I’m starting with one of the most recent books I read, RAIN SONG by Alice J. Wisler. Published by Bethany House (2008).
Stories set in the South rank high on my list of favorites, and this one delivers. Alice Wisler created a number of unique characters for Rain Song, including a sage grandmother who’s clever and lovable, an uncle who wears coveralls and a Pepsi t-shirt every day of the week, and a young niece that will make you laugh and cry. The story is set in Mount Olive, North Carolina, and the book features Nicole Michelin, who has lived with her grandmother since age two following her mother’s untimely death in Japan. So right off, we have the contrast of North Carolina and the mystery of what happened in Japan, and for the rest of the book, Nicole herself has one foot in each world.
What works about this and built the story world (sense of place) for me:
- The southern details. The voices of Mount Olive’s characters, with names that are distinctively southern. Their affinity for sweet tea and pineapple chutney. Family reunions. The Southern Truths that Ducee, Nicole’s grandmother, has built a life around. You can almost feel the sweltering heat and taste the chutney (served on soda crackers with a recipe at the end of the book).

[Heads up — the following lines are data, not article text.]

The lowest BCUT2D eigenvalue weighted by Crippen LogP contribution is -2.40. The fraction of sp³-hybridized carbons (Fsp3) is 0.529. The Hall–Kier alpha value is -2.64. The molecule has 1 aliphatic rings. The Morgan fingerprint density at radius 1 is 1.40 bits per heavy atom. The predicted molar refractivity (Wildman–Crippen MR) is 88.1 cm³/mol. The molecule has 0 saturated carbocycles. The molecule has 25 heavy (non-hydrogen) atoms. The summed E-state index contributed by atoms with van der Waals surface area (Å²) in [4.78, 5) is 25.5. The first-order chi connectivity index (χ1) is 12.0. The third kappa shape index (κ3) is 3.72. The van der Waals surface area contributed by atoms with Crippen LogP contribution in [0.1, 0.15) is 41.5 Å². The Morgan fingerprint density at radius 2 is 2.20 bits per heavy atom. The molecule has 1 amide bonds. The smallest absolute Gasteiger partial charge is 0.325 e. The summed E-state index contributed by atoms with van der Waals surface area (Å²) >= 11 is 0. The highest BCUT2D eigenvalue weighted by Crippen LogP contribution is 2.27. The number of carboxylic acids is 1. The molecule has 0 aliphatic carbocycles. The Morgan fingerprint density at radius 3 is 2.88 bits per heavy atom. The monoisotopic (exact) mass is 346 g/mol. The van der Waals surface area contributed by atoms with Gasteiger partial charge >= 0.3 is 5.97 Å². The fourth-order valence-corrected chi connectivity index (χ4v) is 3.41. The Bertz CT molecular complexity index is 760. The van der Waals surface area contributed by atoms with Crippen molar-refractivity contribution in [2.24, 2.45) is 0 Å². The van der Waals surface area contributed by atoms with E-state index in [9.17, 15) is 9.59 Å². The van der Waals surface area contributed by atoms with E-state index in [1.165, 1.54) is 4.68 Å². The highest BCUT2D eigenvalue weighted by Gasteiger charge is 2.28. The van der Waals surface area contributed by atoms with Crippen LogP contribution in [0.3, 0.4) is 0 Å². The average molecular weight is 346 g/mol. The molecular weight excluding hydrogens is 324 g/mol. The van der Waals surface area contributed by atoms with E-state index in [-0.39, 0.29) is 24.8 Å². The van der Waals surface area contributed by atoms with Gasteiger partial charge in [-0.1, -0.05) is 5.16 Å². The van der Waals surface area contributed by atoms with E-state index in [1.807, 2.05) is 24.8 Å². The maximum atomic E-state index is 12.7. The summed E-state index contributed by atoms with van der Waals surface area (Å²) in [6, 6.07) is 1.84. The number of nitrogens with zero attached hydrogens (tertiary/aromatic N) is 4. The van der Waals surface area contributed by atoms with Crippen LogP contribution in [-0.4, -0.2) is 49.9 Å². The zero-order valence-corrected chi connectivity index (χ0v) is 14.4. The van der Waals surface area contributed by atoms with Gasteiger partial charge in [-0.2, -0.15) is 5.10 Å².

- The Japanese connection. Nicole is afraid of Japan and what happened there, but her greatest treasure is a Japanese doll named Sazae. She also loves fish and writes columns about koi and other water feature topics on her Pretty Fishy website. Which is how she begins her correspondence with Harrison Michaels in Japan. Through his emails, Japan became alive for me, the reader, and I wanted desperately for Nicole to go there and meet him.
An aside here: Halfway through the book, I visited Alice’s ShoutLife page and told her I couldn’t wait to see what happened in Japan. I won’t tell you here, because that’s part of the charm of this book.
- The blending of the two worlds. The author doesn’t do this through flashbacks or lumbering description, but rather an economy of words that weaves the two settings together. When Nicole has ginger tea with her grandmother, you feel a touch of Japan. The doll, Sazae, also metaphorically spans the waters that separate the two cultures.
Rain Song is a lovely read and the debut novel for Alice Wisler. You can read more about her and the novel here.
Next up, a story that spans not only two cultures from opposite shores of America, but is also separated by more than 300 years. I hope you’ll stop by next Wednesday.